Why you should price your venture round

In today’s hot startup financing climate, convertible notes are all the rage. Everyone’s trying to raise money through a convertible note and postponing when their company gets valued.

This give and take between funders and founders is longstanding. At the moment, founders are calling the shots. That’s fine. Hopefully, with the exception of YC’s wildly overvalued grads, they’re not abusing those powers. Because things always go in cycles and if one side is overly greedy when they’re in charge the other side gets to reciprocate in the future. It’s just how the World works.

I’m working on the valuation of our fund’s portfolio at the moment. By default we like to price rounds and buy shares. But its a sign of the times that a decent portion of our investments are in convertible notes. As I look over this portfolio I see three big reasons why these founders might have been better off selling shares. Bare these in mind as you plot your own fundraising strategy:

Lock in a valuation today while times are good: Just because you raise money on a note with a $4M cap does not *guarantee* that your money will convert at that cap. If you fail to hit your milestones or if the funding climate gets colder that money and your next round  might convert at any valuation below $4M. You just never know.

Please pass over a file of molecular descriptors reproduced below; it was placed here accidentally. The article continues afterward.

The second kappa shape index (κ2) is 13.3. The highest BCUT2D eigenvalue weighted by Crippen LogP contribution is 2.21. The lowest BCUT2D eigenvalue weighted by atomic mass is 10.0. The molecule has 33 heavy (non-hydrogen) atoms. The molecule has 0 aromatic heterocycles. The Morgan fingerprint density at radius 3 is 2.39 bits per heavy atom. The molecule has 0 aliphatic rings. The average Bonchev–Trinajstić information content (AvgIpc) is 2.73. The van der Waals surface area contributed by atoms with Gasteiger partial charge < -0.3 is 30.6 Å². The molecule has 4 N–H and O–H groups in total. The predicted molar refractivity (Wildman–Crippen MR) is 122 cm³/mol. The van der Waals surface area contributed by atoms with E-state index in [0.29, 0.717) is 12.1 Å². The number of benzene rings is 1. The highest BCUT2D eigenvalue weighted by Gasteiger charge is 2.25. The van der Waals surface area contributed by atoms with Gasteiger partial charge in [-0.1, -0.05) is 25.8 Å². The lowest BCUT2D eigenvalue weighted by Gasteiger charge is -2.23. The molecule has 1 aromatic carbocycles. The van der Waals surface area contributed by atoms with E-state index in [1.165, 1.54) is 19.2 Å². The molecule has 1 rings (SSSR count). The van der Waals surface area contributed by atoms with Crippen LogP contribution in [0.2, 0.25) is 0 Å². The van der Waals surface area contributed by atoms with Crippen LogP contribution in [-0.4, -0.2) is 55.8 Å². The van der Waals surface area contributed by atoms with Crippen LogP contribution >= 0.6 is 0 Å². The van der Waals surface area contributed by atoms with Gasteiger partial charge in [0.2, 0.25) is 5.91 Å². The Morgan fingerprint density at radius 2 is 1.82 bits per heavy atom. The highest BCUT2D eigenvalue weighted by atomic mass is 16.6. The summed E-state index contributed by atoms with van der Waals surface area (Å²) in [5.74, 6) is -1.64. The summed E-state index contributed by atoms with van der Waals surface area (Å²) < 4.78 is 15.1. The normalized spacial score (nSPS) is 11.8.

Lock in terms today while times are good: The terms you set for your early shares set a precedent for all future rounds. While the climate is founder-friendly, you want to use that opportunity to set clean, founder-friendly terms for your shares and  keep these terms for future rounds.

Notes can be expensive: Finally, while founders tout the cheap legal costs as a reason to do notes, they are more expensive than founders realize. Not only do the notes convert at a discount to the cap (usually 20% discount), but interest accrues and converts at that same discount. If I hold a note with 10% interest for a year, then convert it, I am actually getting a 30% discount to the next round.